Pressure, Discouragement and Studying Music

Discussions relating to the classical guitar which don't fit elsewhere.
Doraemon
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Pressure, Discouragement and Studying Music

Post by Doraemon » Fri Mar 10, 2017 8:07 pm

Hey,

I'm 18 and going to be a Guitar Performance Major this fall at university. This is really what I want to do, yes. I've already been accepted.

I love the guitar, but my playing is really nothing special. I'm not especially talented, or a prodigy :lol:. It really is stressful for me to read players' bios, or read about competitions. What really is the point of studying music if you're just an ordinary person? What could one possibly contribute? Or the question is, what kind of role does the ordinary, working musician have in their community.

I don't want to be famous or anything, and I'm not bitter either. I felt a lot of enjoyment just learning pieces and progressing, but in the big picture everything I feel I've accomplished seems kind of meaningless. There are even guitar students in cities in my state who've won competitions and have great achievements, but I haven't really done anything. Some even have become famous. You know, they seem superhuman. Making me look like a tiny flea :oops: :oops: Yes, comparing yourself to others is bad, but when it comes to trying to be a professional musician, surely there should be some standard of ability first? I don't know.

I know the quote "Don't study music unless you can't imagine doing anything else." Of course I always thought this applied to me; I didn't want to do anything else. But, what's the use of studying music as an ordinary person at a not-really-special university? In terms of playing ability, won't I just end up another uninspired-sounding, "cookie-cutter" type player, the kind who gets criticized so much? How about a revised quote: "Don't study music unless you're actually super talented and extraordinary. Otherwise, just do it as a hobby." It sounds so depressing though.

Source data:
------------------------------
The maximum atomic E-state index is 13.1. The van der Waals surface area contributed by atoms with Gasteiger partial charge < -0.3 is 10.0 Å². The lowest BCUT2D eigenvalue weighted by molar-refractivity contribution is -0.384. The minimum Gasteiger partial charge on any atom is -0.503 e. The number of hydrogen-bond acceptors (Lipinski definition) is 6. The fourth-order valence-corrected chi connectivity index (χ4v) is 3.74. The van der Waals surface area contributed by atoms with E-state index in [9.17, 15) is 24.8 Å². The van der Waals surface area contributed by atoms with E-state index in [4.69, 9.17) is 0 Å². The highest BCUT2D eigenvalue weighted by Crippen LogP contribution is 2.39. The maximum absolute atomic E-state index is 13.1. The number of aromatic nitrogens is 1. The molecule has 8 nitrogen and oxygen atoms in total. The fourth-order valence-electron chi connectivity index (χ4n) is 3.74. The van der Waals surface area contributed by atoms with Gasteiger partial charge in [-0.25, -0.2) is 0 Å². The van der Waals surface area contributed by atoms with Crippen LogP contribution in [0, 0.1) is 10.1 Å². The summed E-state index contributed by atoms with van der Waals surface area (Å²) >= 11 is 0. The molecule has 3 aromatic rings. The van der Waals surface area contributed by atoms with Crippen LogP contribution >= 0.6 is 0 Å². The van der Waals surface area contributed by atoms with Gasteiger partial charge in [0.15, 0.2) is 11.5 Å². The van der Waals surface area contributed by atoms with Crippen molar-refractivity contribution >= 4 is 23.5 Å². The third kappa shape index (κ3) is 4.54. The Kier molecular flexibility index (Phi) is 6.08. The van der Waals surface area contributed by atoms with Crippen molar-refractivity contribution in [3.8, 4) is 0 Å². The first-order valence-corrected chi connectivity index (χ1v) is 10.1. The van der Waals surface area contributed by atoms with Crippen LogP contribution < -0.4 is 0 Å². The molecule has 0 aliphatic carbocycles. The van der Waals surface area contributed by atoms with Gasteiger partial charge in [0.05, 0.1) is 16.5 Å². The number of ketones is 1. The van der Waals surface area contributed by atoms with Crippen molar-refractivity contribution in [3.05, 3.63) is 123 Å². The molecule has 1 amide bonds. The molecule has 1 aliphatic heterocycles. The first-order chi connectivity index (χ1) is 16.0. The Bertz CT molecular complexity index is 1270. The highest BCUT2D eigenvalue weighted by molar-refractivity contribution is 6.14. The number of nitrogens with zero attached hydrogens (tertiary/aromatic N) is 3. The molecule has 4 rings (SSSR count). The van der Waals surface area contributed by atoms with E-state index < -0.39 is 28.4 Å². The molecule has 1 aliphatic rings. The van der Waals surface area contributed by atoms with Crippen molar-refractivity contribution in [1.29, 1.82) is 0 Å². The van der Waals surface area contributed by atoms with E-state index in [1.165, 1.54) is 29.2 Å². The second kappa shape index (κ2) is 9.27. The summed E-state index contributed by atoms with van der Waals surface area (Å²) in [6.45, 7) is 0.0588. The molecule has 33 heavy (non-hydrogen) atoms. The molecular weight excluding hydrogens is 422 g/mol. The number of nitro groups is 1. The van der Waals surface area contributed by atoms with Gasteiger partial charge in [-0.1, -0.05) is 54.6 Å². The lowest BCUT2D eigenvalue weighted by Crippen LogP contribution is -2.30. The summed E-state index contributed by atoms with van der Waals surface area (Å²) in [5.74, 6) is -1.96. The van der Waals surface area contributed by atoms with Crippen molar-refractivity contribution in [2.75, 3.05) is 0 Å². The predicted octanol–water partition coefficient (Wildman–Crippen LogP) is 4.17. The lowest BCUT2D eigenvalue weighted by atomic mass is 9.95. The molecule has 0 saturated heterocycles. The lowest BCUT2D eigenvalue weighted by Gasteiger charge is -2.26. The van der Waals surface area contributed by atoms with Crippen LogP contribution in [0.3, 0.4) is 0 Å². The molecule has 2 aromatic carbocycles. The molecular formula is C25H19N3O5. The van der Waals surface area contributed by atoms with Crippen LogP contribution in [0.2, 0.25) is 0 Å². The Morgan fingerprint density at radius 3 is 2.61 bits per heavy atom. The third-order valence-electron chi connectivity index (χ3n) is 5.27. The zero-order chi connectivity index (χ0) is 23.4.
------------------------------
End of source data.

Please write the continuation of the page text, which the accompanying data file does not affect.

Thoughts?

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eno
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Re: Pressure, Discouragement and Studying Music

Post by eno » Fri Mar 10, 2017 10:12 pm

If you love music and love playing, if you appreciate the beauty of music and enjoy it then you already have a talent. When you play and you enjoy what you play you create beauty, it does not matter whether anyone else listens or enjoys your playing or not, neither whether you are better or worse than any other player. But you also need to make a living. If you love music strong enough you may want to make it your profession but then there are two main venues - to be a teacher or to be a performer. Then if you want to be a performer and make a descent living on concerts then yes, you need an extraordinary talent, you need to be a competition winner and it's going to be a very hard job involving intense practice and a lot of travel. All of that is not at all required if you choose to be a teacher and you don't need to worry about winning competitions and being an outstanding performer. I actually don't know what I'm talking about :) because I'm neither a performer nor a teacher, I've been a hobbyist player for all my life and made my living in engineering, and I do not regret that choice. But I've heard from many guitar teachers that they enjoy teaching and are able to make a descent living from it.
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celestemcc
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Re: Pressure, Discouragement and Studying Music

Post by celestemcc » Fri Mar 10, 2017 10:46 pm

Do it! You don't yet know your potential. There may be a real musician in you that just has to be brought out. And there's more than technical facility to musicianship.